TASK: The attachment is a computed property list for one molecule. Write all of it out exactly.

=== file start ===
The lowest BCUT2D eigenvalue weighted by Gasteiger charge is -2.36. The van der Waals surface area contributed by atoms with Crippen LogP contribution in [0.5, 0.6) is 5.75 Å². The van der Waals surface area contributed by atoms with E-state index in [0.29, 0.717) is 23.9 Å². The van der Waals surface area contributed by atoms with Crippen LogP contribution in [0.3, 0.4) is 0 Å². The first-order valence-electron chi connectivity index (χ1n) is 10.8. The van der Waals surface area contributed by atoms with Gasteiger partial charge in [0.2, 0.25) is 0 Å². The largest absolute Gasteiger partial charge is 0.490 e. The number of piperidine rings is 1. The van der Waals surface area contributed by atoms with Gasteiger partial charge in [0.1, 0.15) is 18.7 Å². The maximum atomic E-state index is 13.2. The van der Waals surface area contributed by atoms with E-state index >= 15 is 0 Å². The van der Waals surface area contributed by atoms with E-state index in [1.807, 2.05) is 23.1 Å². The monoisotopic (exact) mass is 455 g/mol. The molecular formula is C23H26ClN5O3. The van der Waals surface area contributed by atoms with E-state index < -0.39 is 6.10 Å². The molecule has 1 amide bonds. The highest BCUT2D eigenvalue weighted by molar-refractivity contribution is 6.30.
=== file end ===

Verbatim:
The lowest BCUT2D eigenvalue weighted by Gasteiger charge is -2.36. The van der Waals surface area contributed by atoms with Crippen LogP contribution in [0.5, 0.6) is 5.75 Å². The van der Waals surface area contributed by atoms with E-state index in [0.29, 0.717) is 23.9 Å². The van der Waals surface area contributed by atoms with Crippen LogP contribution in [0.3, 0.4) is 0 Å². The first-order valence-electron chi connectivity index (χ1n) is 10.8. The van der Waals surface area contributed by atoms with Gasteiger partial charge in [0.2, 0.25) is 0 Å². The largest absolute Gasteiger partial charge is 0.490 e. The number of piperidine rings is 1. The van der Waals surface area contributed by atoms with Gasteiger partial charge in [0.1, 0.15) is 18.7 Å². The maximum atomic E-state index is 13.2. The van der Waals surface area contributed by atoms with E-state index >= 15 is 0 Å². The van der Waals surface area contributed by atoms with E-state index in [1.807, 2.05) is 23.1 Å². The monoisotopic (exact) mass is 455 g/mol. The molecular formula is C23H26ClN5O3. The van der Waals surface area contributed by atoms with E-state index < -0.39 is 6.10 Å². The molecule has 1 amide bonds. The highest BCUT2D eigenvalue weighted by molar-refractivity contribution is 6.30.